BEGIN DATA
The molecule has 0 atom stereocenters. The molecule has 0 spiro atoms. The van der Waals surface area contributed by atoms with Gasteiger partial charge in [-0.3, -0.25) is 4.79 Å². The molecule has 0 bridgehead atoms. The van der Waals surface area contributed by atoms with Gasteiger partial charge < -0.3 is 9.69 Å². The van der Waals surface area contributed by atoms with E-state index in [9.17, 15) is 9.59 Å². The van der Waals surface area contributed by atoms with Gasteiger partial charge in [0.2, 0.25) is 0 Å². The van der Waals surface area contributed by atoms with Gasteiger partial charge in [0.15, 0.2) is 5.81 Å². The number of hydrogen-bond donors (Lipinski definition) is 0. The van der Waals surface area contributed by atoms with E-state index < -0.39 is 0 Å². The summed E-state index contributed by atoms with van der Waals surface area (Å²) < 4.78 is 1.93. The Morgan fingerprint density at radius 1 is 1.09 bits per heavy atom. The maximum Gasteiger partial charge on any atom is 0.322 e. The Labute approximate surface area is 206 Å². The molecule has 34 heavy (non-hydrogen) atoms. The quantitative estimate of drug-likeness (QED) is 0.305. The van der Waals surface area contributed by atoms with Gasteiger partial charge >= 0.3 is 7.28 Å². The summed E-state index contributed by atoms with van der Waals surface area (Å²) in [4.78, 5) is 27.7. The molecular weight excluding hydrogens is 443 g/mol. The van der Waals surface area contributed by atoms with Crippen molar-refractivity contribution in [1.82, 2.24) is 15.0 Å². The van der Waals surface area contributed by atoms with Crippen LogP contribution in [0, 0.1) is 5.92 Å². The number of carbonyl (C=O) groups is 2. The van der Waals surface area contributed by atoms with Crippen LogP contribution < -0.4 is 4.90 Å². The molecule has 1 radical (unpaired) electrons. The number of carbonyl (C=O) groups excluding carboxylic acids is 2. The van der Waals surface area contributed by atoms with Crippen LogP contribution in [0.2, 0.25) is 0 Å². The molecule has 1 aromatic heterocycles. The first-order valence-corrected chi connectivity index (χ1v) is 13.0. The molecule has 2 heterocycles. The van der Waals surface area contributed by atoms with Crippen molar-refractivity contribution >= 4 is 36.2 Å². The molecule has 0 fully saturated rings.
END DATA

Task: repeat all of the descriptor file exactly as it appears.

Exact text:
The molecule has 0 atom stereocenters. The molecule has 0 spiro atoms. The van der Waals surface area contributed by atoms with Gasteiger partial charge in [-0.3, -0.25) is 4.79 Å². The molecule has 0 bridgehead atoms. The van der Waals surface area contributed by atoms with Gasteiger partial charge < -0.3 is 9.69 Å². The van der Waals surface area contributed by atoms with E-state index in [9.17, 15) is 9.59 Å². The van der Waals surface area contributed by atoms with Gasteiger partial charge in [0.2, 0.25) is 0 Å². The van der Waals surface area contributed by atoms with Gasteiger partial charge in [0.15, 0.2) is 5.81 Å². The number of hydrogen-bond donors (Lipinski definition) is 0. The van der Waals surface area contributed by atoms with E-state index < -0.39 is 0 Å². The summed E-state index contributed by atoms with van der Waals surface area (Å²) < 4.78 is 1.93. The Morgan fingerprint density at radius 1 is 1.09 bits per heavy atom. The maximum Gasteiger partial charge on any atom is 0.322 e. The Labute approximate surface area is 206 Å². The molecule has 34 heavy (non-hydrogen) atoms. The quantitative estimate of drug-likeness (QED) is 0.305. The van der Waals surface area contributed by atoms with Gasteiger partial charge >= 0.3 is 7.28 Å². The summed E-state index contributed by atoms with van der Waals surface area (Å²) in [4.78, 5) is 27.7. The molecular weight excluding hydrogens is 443 g/mol. The van der Waals surface area contributed by atoms with Crippen molar-refractivity contribution in [1.82, 2.24) is 15.0 Å². The van der Waals surface area contributed by atoms with Crippen LogP contribution in [0, 0.1) is 5.92 Å². The number of carbonyl (C=O) groups is 2. The van der Waals surface area contributed by atoms with Crippen LogP contribution < -0.4 is 4.90 Å². The molecule has 1 radical (unpaired) electrons. The number of carbonyl (C=O) groups excluding carboxylic acids is 2. The van der Waals surface area contributed by atoms with Crippen LogP contribution in [0.2, 0.25) is 0 Å². The molecule has 1 aromatic heterocycles. The first-order valence-corrected chi connectivity index (χ1v) is 13.0. The molecule has 2 heterocycles. The van der Waals surface area contributed by atoms with Crippen molar-refractivity contribution >= 4 is 36.2 Å². The molecule has 0 fully saturated rings.